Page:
Accurate and early diagnosis of Alzheimer's disease (AD) is vital to ensure patients receive the proper treatment, research is targeted correctly, and prevention and cures are found. However, it can be difficult to distinguish between AD and other forms of dementia, or even from other reversible disorders. The Alzheimer's Association has compiled an outline of the 10 most common symptoms associated with AD (Table 1) to help alert patients, caregivers and clinicians so that they can take action at the earliest signs of the disease. The earlier AD is diagnosed, the more treatable it is. The following is a review of some current tools used for diagnosis, and an update on research into promising new techniques for AD assessment.
Standard Assessment Tools
The standard tools for assessing AD include neuropsychological or cognitive evaluation, physical exam, neurological exam, laboratory testing, neuroimaging, behavioral assessment, and patient history. Many of these tests have been used for several years, and the question has been raised as to which are most effective.
Standard guidelines such as the DSM-III-R and those from the National Institute of Neurologic, Communicative Disorders and Stroke-AD and Related Disorders Association (NINCDS-ADRDA) have proven to be reliable resources for clinicians.
A recent meta-analysis of the diagnostic accuracy of these tests compared to neuropathologic confirmation from several studies revealed that both guidelines achieved an average of 81% sensitivity for a diagnosis of "probable" AD (Knopman et al., 2001). A diagnosis of "possible" AD achieved a very high sensitivity of 93%. Specificity for both diagnoses was lower, at 70% and 48%, respectively.
With respect to neuroimaging, magnetic resonance imaging, computed tomography (CT), single photon emission computed tomography (SPECT) and positron emission tomography (PET) have all been used to assist in the diagnosis of AD. In a study cited by Knopman and colleagues (2001), when compared to neuropathologic confirmation, CT scans were 95% sensitive and 40% specific for diagnosing AD based on the width of the medial temporal lobe in 86 autopsied cases. The researchers also assessed the value of SPECT in two large studies of autopsy-confirmed diagnoses of AD. The SPECT results revealed sensitivities ranging from 86% to 95%, and specificities ranging from 42% to 73% when comparing patients with AD and non-AD dementia. In a smaller study, PET scans were reported to have a sensitivity of 93% and a specificity of 63%. Knopman and colleagues cautioned that imaging should be used in conjunction with other tests to increase the likelihood of an accurate diagnosis. Only noncontrast CT or MRI scans were recommended for use in routine initial evaluation of dementia patients. Neither SPECT nor PET imaging have proven to be superior to clinical criteria for AD.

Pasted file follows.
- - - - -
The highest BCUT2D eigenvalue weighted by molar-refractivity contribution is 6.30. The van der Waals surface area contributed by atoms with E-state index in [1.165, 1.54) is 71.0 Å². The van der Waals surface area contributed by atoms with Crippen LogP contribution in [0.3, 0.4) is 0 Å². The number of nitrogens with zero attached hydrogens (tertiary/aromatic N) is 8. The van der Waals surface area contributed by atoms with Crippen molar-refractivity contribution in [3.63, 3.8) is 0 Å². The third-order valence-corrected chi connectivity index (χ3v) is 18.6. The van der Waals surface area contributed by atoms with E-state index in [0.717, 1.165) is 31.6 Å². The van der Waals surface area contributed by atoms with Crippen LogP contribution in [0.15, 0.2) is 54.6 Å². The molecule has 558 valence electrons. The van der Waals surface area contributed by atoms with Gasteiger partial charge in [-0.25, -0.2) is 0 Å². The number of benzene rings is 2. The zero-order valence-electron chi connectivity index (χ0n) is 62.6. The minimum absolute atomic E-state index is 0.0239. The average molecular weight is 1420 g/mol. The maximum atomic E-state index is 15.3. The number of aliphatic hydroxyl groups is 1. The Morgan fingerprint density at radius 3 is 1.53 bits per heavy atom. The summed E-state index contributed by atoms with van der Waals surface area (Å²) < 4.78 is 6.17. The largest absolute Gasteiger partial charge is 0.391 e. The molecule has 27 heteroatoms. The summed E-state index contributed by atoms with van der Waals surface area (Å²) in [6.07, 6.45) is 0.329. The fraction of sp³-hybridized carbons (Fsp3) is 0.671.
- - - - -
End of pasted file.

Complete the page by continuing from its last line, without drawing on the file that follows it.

Cognitive assessment is essential to the diagnosis and treatment of AD. There are several neuropsychological tests to assess the patient's cognition as well as their overall clinical condition. It is also important to measure their function in activities of daily living. Finally, caregiver-based interviews or questionnaires are useful for assessing behavioral disorders. A list of these assessment scales can be found in Table 2.
Genetic (e.g., apoliproprotein E genotyping) and cerebrospinal fluid markers have been used when assessing patients for AD. However, Knopman and colleagues do not recommend using these or other genetic markers to diagnose AD, primarily because clinical criteria are more sensitive. Comorbidities, such as depression, vitamin B12 deficiencies and hypothyroidism, should be evaluated.
One of the greatest challenges of assessing AD is whether the patient's symptoms reflect true AD, some other dementia or a different disorder altogether. The tools previously mentioned can assist in differential diagnosis, but it is important for clinicians to be aware of the subtle differences and characteristics that distinguish AD. The Alzheimer's Association provides a "Differential Diagnosis in AD Algorithm" outlining step-by-step procedures for diagnosing AD. It is available at <www.alz.org/PhysCare/Diagnose/procedure.htm>.
A majority of dementias such as vascular dementia (VaD), frontotemporal dementia (FTD) and dementia with Lewy bodies (DLB) are a result of vascular and degenerative brain diseases (Waldemar et al., 2000). In addition, inflammatory diseases, intra-cranial tumors and normal pressurehydrocephalus are rare symptomatic causes of dementia. According to the Alzheimer's Association, disorders that are associated with "reversible" dementia include depression, medication-induced dementia, hypothyroidism, B12 deficiency and systemic infections.
Lack of personal concern, disinhibition, indifference, compulsion and repetitive stereotyped behaviors demonstrate particular behaviors of FTD but are not typically seen in AD (Waldemar et al., 2000). Waldemar and colleagues also noted that early symptoms of DLB can include delusions and hallucinations. According to the Alzheimer's Association, VaD differs from AD in that the cognitive changes are typically associated with an onset within three months following a stroke, abrupt deterioration in cognitive functions or fluctuating, stepwise progression of cognitive deficit. Depression in elderly patients can manifest itself as confusion, memory disturbance and impaired attention, all of which are typically not seen in younger depressed patients. Alzheimer's disease may also coexist with depression, with each disorder exacerbating the other.